My latest Wall Street Journal “Sightings” column is about Lennox Berkeley, an English composer whose music is all but unknown in this country and deserves much wider recognition. Here’s an excerpt.
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I’ve been “binge-listening” to the music of Lennox Berkeley (pronounced BARK-lee), whose work was all but unknown to me a year ago. Not that there’s anything surprising about that: Berkeley’s elegant yet excitingly vital scores are rarely heard in the U.S., where Ralph Vaughan Williams, William Walton and Benjamin Britten are the only modern English classical composers who get performed with any regularity. Yet Berkeley, who died in 1989 at the age of 86, was both prolific and widely admired in England….
I suspect that the main reason why Berkeley’s music has failed to travel outside his native land is that it sounds nothing like what you expect to hear from an English composer. A student of Nadia Boulanger, the great French composition teacher whose best-known pupils included Aaron Copland and Darius Milhaud, Berkeley was strongly influenced by such French composers as Maurice Ravel and Francis Poulenc—both of whom he knew personally—as well as Igor Stravinsky, Boulanger’s idol, whose crisp middle-period idiom he learned from her. Unlike Vaughan Williams and Britten, whose music is deeply rooted in English folk song and other English musical traditions, he was a European-style neoclassicist through and through….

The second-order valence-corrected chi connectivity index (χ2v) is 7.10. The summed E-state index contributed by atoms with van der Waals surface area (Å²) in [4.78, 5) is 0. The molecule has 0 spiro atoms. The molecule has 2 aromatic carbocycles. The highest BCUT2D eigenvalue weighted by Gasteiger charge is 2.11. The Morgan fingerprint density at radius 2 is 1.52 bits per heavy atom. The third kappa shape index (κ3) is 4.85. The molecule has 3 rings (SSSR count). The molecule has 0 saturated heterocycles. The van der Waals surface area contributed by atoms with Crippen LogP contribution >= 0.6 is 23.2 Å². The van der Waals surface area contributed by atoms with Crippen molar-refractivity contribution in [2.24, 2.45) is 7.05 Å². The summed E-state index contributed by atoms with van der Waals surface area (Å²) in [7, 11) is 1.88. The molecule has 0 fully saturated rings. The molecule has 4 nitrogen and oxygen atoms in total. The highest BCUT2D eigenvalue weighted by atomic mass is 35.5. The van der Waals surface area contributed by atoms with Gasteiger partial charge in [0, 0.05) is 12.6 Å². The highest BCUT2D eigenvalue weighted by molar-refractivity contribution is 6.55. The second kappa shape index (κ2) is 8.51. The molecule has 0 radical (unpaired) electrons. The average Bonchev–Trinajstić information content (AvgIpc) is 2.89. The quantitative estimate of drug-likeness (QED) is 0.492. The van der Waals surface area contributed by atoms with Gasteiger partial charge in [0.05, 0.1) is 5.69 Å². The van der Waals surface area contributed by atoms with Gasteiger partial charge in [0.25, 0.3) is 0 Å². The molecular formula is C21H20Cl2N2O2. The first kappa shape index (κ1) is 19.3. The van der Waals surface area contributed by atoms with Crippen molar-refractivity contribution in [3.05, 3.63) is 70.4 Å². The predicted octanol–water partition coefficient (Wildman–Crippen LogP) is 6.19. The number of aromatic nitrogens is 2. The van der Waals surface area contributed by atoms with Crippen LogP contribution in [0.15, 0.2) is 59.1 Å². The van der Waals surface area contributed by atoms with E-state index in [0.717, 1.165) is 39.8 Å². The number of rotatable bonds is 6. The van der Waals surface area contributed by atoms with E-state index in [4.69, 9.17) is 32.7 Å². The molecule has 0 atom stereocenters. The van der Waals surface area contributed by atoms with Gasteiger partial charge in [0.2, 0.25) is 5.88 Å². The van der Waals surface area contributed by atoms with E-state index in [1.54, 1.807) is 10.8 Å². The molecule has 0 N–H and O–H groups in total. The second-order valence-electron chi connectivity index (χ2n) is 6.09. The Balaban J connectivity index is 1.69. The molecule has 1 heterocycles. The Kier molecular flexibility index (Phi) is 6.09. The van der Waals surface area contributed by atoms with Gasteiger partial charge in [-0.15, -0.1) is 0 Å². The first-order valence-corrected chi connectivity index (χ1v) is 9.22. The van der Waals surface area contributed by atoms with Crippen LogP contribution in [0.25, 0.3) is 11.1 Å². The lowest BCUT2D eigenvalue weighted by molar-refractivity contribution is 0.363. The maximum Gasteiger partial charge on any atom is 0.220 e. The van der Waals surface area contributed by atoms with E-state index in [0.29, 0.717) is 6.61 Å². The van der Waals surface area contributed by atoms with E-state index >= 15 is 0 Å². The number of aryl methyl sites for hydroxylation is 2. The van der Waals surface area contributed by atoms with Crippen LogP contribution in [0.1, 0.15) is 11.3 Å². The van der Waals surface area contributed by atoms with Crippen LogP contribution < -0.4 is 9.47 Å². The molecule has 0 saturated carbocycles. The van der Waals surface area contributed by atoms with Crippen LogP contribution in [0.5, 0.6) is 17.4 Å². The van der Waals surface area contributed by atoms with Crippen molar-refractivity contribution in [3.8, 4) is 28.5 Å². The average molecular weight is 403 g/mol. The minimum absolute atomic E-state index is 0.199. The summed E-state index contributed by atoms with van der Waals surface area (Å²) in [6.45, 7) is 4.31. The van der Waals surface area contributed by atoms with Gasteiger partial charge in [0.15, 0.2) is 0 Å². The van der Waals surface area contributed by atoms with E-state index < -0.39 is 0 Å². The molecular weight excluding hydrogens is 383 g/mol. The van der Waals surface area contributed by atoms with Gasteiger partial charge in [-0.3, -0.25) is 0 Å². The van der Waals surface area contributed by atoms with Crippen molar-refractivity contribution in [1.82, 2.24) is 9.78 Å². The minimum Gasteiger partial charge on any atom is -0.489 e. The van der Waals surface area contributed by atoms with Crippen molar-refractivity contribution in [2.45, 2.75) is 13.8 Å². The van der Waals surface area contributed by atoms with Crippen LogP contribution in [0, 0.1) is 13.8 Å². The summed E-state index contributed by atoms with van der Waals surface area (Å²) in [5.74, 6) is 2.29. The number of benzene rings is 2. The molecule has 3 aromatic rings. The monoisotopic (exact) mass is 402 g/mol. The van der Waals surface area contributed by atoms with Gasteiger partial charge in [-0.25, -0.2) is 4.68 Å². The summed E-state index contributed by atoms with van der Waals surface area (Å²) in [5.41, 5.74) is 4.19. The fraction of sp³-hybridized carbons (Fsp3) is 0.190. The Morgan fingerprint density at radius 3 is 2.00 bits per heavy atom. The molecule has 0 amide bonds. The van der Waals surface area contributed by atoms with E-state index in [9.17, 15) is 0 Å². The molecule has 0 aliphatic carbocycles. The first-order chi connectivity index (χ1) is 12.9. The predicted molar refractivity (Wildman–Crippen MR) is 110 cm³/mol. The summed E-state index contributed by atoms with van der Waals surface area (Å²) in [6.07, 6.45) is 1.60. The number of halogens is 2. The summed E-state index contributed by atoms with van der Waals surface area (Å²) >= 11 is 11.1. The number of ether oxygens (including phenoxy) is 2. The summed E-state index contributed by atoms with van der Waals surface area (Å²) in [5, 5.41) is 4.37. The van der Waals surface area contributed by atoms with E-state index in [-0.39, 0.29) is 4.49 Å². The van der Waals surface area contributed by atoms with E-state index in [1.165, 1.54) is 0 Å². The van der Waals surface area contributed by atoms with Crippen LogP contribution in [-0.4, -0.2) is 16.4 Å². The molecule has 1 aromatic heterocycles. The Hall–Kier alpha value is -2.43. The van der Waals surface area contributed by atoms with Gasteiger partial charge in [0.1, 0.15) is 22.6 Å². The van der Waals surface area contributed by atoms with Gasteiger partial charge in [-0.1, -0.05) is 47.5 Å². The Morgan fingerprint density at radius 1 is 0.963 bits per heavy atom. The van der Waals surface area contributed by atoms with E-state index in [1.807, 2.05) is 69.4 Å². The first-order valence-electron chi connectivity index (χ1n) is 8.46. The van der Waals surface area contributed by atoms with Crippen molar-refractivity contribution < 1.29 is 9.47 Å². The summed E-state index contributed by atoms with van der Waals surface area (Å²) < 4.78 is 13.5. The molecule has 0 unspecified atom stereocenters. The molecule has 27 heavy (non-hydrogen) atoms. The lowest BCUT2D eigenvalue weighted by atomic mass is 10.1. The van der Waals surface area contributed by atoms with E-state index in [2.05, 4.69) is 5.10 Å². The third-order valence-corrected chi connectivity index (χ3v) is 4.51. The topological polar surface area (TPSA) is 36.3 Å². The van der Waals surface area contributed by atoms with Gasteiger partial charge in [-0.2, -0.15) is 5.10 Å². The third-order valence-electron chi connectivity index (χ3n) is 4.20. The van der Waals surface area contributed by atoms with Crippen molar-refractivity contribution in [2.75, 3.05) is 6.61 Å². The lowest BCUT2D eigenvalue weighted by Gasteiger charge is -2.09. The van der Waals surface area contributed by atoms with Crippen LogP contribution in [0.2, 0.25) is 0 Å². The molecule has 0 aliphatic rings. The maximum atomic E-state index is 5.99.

Not only was Berkeley a marvelous composer, but he led an intriguing private life, one chronicled to extremely readable effect in “Lennox & Freda,” Tony Scotland’s 2010 dual biography of the composer and his wife, who married in 1946, had three sons and were by all accounts the happiest of couples. Everyone who knew Berkeley in his youth was startled by this development, for his previous relationships had all been with men and he moved in elite gay circles (he was often to be seen at Somerset Maugham’s villa on the French Riviera, a resort that Maugham himself wittily described as “a sunny place for shady people”). At the same time, he was also a deeply religious man with a mystical streak who converted to Roman Catholicism in 1929, and he appears prior to his marriage to have had considerable difficulty reconciling the two sides of his nature….
* * *Read the whole thing here.
Laura Snowden plays Lennox Berkeley’s Guitar Sonatina:
Stephen Cleobury and the Choir of King’s College, Cambridge, performs Berkeley’s “I sing of a maiden”: